The new Sami parliament building in Finland is a proud symbol of how far the indigenous people of Europe’s north have come over the past century, from being a culture struggling for survival to a thriving community.
It’s the first day of proceedings at the new Sámi Parliament on the banks of the River Juutuanjoki in Inari, northern Finland, and linguists in glass booths translate the registrar’s opening gambit into the distinctive sounds of the South Sámi and Skolt Sámi languages, as the assembled delegates listen intently through Bosch headphones. Their traditional cobalt blue felt tunics and red, beaded bonnets appear strangely at odds with the charcoal grey upholstery and modernist lines of the oval wooden chamber. “This is the culmination of years of work,” says Tiina Sanila-Aikio, a 29-year-old member of parliament wearing a fringed red silk scarf. “I think this building will boost the credibility of the Sámi parliament. It’s a landmark.”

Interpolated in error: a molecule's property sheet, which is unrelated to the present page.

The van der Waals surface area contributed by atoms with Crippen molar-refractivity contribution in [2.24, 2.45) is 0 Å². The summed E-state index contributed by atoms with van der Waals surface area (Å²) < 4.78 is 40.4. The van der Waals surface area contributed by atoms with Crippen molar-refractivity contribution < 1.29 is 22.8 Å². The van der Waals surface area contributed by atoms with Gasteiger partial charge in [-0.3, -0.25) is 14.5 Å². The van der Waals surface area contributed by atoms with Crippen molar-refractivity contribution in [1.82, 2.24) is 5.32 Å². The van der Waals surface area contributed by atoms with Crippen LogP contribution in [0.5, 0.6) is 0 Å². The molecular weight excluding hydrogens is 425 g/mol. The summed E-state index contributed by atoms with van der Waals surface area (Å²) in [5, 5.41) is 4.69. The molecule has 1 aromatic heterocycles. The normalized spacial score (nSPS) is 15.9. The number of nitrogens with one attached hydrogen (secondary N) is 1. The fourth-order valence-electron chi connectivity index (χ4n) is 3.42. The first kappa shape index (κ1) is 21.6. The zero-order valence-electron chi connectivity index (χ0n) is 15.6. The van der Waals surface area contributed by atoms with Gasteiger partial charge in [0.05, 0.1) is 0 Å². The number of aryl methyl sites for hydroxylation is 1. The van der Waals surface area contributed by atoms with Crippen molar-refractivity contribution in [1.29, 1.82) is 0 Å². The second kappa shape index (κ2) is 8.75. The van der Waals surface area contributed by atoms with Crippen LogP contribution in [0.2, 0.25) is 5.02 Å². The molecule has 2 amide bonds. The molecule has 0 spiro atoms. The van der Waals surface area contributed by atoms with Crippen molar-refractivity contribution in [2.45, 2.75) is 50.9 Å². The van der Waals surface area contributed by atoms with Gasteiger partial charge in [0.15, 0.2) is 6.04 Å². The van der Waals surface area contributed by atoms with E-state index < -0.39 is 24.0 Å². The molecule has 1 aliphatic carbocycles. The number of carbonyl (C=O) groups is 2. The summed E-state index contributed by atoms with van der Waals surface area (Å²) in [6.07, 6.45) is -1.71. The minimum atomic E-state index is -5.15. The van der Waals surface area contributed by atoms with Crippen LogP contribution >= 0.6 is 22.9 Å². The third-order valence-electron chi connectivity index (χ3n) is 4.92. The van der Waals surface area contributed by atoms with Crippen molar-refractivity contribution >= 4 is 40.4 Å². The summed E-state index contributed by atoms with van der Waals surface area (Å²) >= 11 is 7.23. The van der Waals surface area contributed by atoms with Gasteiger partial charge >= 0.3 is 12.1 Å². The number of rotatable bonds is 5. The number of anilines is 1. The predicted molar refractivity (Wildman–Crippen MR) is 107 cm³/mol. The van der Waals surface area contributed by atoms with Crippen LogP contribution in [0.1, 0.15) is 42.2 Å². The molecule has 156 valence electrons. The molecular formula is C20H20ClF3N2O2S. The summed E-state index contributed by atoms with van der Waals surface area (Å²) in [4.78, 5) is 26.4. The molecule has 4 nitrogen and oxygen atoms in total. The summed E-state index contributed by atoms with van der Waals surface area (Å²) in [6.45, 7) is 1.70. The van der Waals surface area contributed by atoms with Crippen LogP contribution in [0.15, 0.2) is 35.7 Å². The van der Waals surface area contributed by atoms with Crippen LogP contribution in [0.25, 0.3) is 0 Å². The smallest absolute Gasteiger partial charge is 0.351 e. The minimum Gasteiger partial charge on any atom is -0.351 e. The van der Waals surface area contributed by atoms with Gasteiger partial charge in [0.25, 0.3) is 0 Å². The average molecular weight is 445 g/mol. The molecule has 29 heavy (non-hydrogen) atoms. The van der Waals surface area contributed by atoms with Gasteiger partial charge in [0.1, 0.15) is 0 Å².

The €15m complex, designed by Helsinki architects Halo, is inspired by the shape of a reindeer bone. Every aspect of the modern building is related to Sámi culture: in the parliament chamber, politicians sit under an installation by local artist Outi Pieski that resembles the silver Sámi brooch, the solju, which is thought to date back to a time when Sámi used coins as ornaments. The pine-clad interior mimics the traditional curved birch drinking cup, the kuksa. “And look in here,” says one of the centre’s project managers, Marja Männistö, as she beckons monocle into a brand-new tv studio. “This is the modern, hi-tech Sámi culture at work. We have a film festival here in Inari. We are training media graduates. And look at the huge windows. It’s very important for the Sámi to be close to nature.”